Coalition Calls on Legislators to Work Toward Racial & Economic Equity

Rachel DeCruz

Leaders from Washington’s African-American, Latino, Asian, Native American, and Middle Eastern communities gathered on Dec. 10 in Seattle, Spokane, Olympia, Tacoma and the Tri-Cities to release the new report Facing Race: 2012 Legislative Report Card on Racial Equity. Endorsed by 52 organizations throughout the state, the report assesses the performance of the Washington State legislature during the 2011 and 2012 regular sessions on issues that impact racial and economic equity. The legislature overall earned a "D," and community leaders offered specific solutions to help the legislature do better in the upcoming session.

The events took place on International Human Rights Day and highlighted that although we have come a long way in the fight for civil rights and racial justice, we still have a long way to go. Demographics in Washington are changing: people of color currently represent nearly 30 percent of Washington residents, and that number is expected to grow. Nearly 1 in 5 of Washingtonians are either Latino or Asian and our state is home to over 886,000 immigrants.

Despite these shifting demographics, staggering racial disparities exist across almost all social indicators. These disparities are largely a result of policy decisions that are made every year by the Legislature on issues such as education, housing, taxation, health care, civil rights, and tribal sovereignty.

"Legislators have a choice," said Paola Maranan, the Executive Director of the Children’s Alliance and a speaker at the release in Seattle. "And their votes can either increase access and opportunities, or reinforce barriers that deny some families the opportunities they need to thrive."

Many legislators are not making the grade when it comes to racial equity in Washington. Sixty legislators (40 Representatives and 20 Senators), or 41 percent of the legislature, received failing grades. Of those failing, 19 legislators live in a district with over 30 percent constituents of color.

The legislature can and must do better. To assist the legislature the events were solution-oriented. By focusing on the missed opportunities indicated in the report (bills that would have advanced racial equity in Washington but did not pass the legislature), each release reinforced the message that a new chapter begins next session and that there is a clear path forward for the legislature.

The path toward racial equity includes the expansion of Medicaid and the implementation of the Basic Health Option, the Washington Voting Rights Act, prohibiting mandatory e-verify, abolishing the death penalty, and bills that would protect worker safety and stability, expand access to dental care and broaden access to early learning.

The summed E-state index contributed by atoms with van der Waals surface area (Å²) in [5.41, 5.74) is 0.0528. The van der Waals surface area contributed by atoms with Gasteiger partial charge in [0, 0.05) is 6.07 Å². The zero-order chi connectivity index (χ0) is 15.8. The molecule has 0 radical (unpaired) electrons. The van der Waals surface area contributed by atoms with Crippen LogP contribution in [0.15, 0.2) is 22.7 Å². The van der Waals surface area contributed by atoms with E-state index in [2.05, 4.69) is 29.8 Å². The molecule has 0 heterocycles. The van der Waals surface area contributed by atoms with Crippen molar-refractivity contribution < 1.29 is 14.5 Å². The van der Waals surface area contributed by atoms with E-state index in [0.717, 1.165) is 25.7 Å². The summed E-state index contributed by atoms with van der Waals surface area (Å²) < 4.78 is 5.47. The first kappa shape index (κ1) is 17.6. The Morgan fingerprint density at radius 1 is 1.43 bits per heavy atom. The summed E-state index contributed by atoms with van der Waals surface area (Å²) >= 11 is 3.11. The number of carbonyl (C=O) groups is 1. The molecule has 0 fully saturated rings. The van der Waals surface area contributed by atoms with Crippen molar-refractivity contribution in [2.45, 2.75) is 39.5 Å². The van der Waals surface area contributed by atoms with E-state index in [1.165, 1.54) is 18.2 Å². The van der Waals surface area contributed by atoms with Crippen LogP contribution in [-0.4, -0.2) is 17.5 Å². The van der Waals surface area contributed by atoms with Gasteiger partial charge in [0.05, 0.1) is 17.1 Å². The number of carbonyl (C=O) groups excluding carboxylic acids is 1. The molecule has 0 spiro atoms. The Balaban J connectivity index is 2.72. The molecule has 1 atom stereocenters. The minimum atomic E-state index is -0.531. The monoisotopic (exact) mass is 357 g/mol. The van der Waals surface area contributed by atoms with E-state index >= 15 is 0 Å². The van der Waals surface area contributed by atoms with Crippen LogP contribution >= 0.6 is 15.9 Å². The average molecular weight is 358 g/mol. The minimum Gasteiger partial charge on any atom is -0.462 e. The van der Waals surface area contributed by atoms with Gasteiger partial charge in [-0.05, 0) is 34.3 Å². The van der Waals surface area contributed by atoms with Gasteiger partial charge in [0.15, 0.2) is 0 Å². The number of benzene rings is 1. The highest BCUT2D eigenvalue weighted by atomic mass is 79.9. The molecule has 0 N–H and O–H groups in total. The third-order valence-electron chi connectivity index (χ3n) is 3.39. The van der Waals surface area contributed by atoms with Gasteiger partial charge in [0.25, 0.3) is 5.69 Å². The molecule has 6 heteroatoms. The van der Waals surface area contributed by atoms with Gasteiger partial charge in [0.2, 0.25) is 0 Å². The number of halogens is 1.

The coalition also called on the legislature to raise revenue and ensure that everyone pays their fair share. "We can’t afford another all-cuts budget this legislative session," said Jack Johnson, Tacoma member of Washington Community Action Network. "Our state’s tax structure disproportionately burdens the low-income. If legislators are serious about creating prosperity for all Washingtonians, it’s time they make the wealthiest pay their fair share to support health care and education."

The report is the latest in the series of Washington Community Action Network reports to move citizens and legislators of Washington State to action.

The following organizations have endorsed the report. Allyship, American Friends Service Committee, Arab American Community Coalition, Children's Alliance, El Centro de La Raza, Entre Hermanos, Got Green?, Para Los Ninos, Latinos for Community Transformation, Faith Action Network, Minority Executive Directors Coalition, Seattle King County NAACP, National Association of Social Workers - Washington Chapter, Washington State National Organization for Women (NOW), Alliance for a Just Society, OneAmerica Votes, People's Institute Northwest, Peace and Justice Action League of Spokane (PJALS), Parents Organizing for Welfare &, Economic Rights (POWER), Real Change, Seattle Office of Civil Rights, Race and Social Justice Initiative, Senior Services, Skagit Immigrant Rights Council, Statewide Poverty Action Network, UFCW Local 21, Washington Low Income Housing Alliance, Washington State Labor Council, WFSE/AFSCME Council 28, Race and Social Justice Community Roundtable, SEIU Healthcare 775NW, Washington Christian Leadership Coalition (WCLC), United Black Clergy of Washington, Greater Mt. Baker Church, The Lands Council, Northwest Fair Housing Alliance, Community Building Foundation, APICAT for Healthy Communities, Center for Multicultural Health, Asian Pacific Americans for Civic Empowerment (APACE), WIN/WIN Coalition, Seattle Human Rights Commission, SEIU 1199NW, Tacoma NAACP, Washington Defender Association, Washington Association of Criminal Defense Lawyers, Spokane Ministers' Fellowship, M.E.Ch.A. of Eastern Washington University, Casa Latina, Seattle Indian Health Board, UAW Local 4121, Tacoma Ministerial Alliance

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